Eating prebiotic foods, which provide the nutrients that healthy types of bacteria in your digestive tract need to thrive and grow, may help improve your immune function and lower your risk for diarrhea and cancer, according to an article published in 2008 in the journal, "Advances in Biochemical Engineering/Biotechnology." Prebiotic foods contain certain types of fiber, including inulin, oligofructose and trans-galactooligosaccharides.
Both bananas and berries provide you with prebiotics. These fruits are good sources of fiber and also contain other essential nutrients, such as the high amounts of potassium in bananas and vitamin C in berries. Add these fruits to salads, yogurt, oatmeal or sandwiches, or simply consume them alone as snacks to include them in your diet.
A number of vegetables provide prebiotics, including jicama, artichokes, asparagus, garlic, leeks, onions, chicory root, Jerusalem artichokes and dandelion greens, as well as other leafy greens. These foods are all low in energy density, meaning they don't contain many calories per gram, so eating more of them is a great way to increase your prebiotic intake without consuming too many additional calories.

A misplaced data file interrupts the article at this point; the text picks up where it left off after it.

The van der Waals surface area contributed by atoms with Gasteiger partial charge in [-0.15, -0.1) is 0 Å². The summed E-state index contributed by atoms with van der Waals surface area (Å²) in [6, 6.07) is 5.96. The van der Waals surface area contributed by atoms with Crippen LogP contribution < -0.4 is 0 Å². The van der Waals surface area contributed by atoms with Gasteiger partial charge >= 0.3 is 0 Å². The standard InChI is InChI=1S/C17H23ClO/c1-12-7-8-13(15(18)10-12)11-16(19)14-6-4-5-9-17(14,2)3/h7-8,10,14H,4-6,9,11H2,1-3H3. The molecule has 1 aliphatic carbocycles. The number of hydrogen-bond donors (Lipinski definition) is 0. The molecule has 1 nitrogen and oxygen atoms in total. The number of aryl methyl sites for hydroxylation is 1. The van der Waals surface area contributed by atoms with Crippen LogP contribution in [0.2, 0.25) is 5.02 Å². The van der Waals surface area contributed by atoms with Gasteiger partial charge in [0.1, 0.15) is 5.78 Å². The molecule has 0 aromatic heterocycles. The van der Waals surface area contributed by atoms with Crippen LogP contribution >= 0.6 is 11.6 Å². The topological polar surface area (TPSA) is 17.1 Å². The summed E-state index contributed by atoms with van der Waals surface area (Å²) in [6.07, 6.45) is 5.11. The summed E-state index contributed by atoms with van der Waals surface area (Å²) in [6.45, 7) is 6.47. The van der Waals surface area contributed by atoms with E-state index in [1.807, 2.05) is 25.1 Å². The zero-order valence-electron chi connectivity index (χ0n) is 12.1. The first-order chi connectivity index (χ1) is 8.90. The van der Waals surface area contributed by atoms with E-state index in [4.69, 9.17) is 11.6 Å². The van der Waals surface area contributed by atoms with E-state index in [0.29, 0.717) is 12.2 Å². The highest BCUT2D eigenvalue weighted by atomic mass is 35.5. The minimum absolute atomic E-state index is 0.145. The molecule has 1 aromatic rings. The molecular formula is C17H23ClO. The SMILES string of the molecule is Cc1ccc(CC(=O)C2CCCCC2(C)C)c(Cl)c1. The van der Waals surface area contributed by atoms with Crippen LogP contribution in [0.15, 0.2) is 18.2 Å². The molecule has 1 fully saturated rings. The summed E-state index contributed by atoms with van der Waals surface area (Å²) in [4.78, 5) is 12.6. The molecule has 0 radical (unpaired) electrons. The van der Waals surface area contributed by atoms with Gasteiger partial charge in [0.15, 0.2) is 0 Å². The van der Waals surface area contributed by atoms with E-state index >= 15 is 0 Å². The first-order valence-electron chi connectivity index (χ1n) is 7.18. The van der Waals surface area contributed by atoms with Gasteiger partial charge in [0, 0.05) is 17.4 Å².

If you replace part or all of your animal protein with soybeans and other beans, you'll lower your fat and cholesterol intake while increasing your prebiotic intake. Beans also provide other essential nutrients, including copper, fiber, iron, magnesium, manganese, phosphorus, potassium and protein. Toss them on top of salads, puree them to replace part of the fat in your baked goods, mix them into your favorite pasta recipe or make them into a tasty dip to have with baked pita chips or vegetables.
Wheat is the main source of prebiotics for most of the U.S. population, according to an article published in "The Journal of Nutrition" in 1999. However, other grains including rye, barley, flax seeds and oatmeal also provide prebiotics. Whole grains are better sources than refined grains, since they contain more fiber, and as such, more prebiotics.